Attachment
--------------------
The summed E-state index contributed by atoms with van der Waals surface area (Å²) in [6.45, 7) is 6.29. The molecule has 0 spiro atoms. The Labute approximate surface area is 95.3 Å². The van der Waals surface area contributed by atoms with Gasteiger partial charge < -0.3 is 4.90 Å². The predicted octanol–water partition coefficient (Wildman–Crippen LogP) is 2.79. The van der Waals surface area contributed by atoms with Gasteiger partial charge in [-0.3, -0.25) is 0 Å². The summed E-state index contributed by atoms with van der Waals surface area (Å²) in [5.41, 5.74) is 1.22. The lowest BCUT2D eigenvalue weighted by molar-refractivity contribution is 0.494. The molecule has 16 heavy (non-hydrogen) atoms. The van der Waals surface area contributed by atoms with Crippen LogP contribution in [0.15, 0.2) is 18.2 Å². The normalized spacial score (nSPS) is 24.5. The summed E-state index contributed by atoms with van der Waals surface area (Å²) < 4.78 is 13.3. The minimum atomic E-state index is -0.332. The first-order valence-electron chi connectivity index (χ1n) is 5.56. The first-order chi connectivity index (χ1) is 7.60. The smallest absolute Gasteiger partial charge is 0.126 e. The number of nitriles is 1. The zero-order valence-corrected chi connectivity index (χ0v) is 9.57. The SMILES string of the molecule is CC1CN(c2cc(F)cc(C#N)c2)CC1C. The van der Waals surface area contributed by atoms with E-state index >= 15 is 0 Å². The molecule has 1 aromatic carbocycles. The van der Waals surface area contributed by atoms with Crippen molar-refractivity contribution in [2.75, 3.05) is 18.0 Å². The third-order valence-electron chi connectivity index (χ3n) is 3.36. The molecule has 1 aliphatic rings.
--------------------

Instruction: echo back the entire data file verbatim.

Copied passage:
The summed E-state index contributed by atoms with van der Waals surface area (Å²) in [6.45, 7) is 6.29. The molecule has 0 spiro atoms. The Labute approximate surface area is 95.3 Å². The van der Waals surface area contributed by atoms with Gasteiger partial charge < -0.3 is 4.90 Å². The predicted octanol–water partition coefficient (Wildman–Crippen LogP) is 2.79. The van der Waals surface area contributed by atoms with Gasteiger partial charge in [-0.3, -0.25) is 0 Å². The summed E-state index contributed by atoms with van der Waals surface area (Å²) in [5.41, 5.74) is 1.22. The lowest BCUT2D eigenvalue weighted by molar-refractivity contribution is 0.494. The molecule has 16 heavy (non-hydrogen) atoms. The van der Waals surface area contributed by atoms with Crippen LogP contribution in [0.15, 0.2) is 18.2 Å². The normalized spacial score (nSPS) is 24.5. The summed E-state index contributed by atoms with van der Waals surface area (Å²) < 4.78 is 13.3. The minimum atomic E-state index is -0.332. The first-order valence-electron chi connectivity index (χ1n) is 5.56. The first-order chi connectivity index (χ1) is 7.60. The smallest absolute Gasteiger partial charge is 0.126 e. The number of nitriles is 1. The zero-order valence-corrected chi connectivity index (χ0v) is 9.57. The SMILES string of the molecule is CC1CN(c2cc(F)cc(C#N)c2)CC1C. The van der Waals surface area contributed by atoms with E-state index >= 15 is 0 Å². The molecule has 1 aromatic carbocycles. The van der Waals surface area contributed by atoms with Crippen molar-refractivity contribution in [2.75, 3.05) is 18.0 Å². The third-order valence-electron chi connectivity index (χ3n) is 3.36. The molecule has 1 aliphatic rings.